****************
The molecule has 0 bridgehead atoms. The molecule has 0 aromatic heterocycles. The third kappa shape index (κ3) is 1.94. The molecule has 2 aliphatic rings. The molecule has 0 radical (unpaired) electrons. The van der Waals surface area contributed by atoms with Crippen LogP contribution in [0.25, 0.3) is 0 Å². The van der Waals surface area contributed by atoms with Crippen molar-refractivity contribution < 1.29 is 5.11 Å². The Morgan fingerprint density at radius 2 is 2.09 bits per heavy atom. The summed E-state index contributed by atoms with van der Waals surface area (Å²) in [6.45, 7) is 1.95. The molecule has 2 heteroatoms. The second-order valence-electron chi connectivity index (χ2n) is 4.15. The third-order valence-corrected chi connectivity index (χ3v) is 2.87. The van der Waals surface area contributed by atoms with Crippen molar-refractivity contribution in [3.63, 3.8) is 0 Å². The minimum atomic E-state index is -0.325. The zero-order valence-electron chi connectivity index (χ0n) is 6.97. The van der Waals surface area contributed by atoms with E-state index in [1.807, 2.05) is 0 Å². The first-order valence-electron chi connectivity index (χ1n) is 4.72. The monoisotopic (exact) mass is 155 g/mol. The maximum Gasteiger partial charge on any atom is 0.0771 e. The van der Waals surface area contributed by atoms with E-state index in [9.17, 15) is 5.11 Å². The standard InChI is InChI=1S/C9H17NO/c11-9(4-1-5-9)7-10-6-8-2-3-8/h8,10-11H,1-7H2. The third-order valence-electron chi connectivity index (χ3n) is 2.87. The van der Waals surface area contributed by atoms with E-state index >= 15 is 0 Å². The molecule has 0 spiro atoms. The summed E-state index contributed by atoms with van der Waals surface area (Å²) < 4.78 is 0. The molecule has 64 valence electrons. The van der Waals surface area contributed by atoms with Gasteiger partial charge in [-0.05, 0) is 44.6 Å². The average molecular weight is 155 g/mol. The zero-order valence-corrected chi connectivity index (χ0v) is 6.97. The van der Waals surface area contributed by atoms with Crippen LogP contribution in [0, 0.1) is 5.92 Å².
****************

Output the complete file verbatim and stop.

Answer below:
The molecule has 0 bridgehead atoms. The molecule has 0 aromatic heterocycles. The third kappa shape index (κ3) is 1.94. The molecule has 2 aliphatic rings. The molecule has 0 radical (unpaired) electrons. The van der Waals surface area contributed by atoms with Crippen LogP contribution in [0.25, 0.3) is 0 Å². The van der Waals surface area contributed by atoms with Crippen molar-refractivity contribution < 1.29 is 5.11 Å². The Morgan fingerprint density at radius 2 is 2.09 bits per heavy atom. The summed E-state index contributed by atoms with van der Waals surface area (Å²) in [6.45, 7) is 1.95. The molecule has 2 heteroatoms. The second-order valence-electron chi connectivity index (χ2n) is 4.15. The third-order valence-corrected chi connectivity index (χ3v) is 2.87. The van der Waals surface area contributed by atoms with Crippen molar-refractivity contribution in [3.63, 3.8) is 0 Å². The minimum atomic E-state index is -0.325. The zero-order valence-electron chi connectivity index (χ0n) is 6.97. The van der Waals surface area contributed by atoms with E-state index in [1.807, 2.05) is 0 Å². The first-order valence-electron chi connectivity index (χ1n) is 4.72. The monoisotopic (exact) mass is 155 g/mol. The maximum Gasteiger partial charge on any atom is 0.0771 e. The van der Waals surface area contributed by atoms with E-state index in [9.17, 15) is 5.11 Å². The standard InChI is InChI=1S/C9H17NO/c11-9(4-1-5-9)7-10-6-8-2-3-8/h8,10-11H,1-7H2. The third-order valence-electron chi connectivity index (χ3n) is 2.87. The van der Waals surface area contributed by atoms with E-state index >= 15 is 0 Å². The molecule has 0 spiro atoms. The summed E-state index contributed by atoms with van der Waals surface area (Å²) < 4.78 is 0. The molecule has 64 valence electrons. The van der Waals surface area contributed by atoms with Gasteiger partial charge in [-0.05, 0) is 44.6 Å². The average molecular weight is 155 g/mol. The zero-order valence-corrected chi connectivity index (χ0v) is 6.97. The van der Waals surface area contributed by atoms with Crippen LogP contribution in [0, 0.1) is 5.92 Å².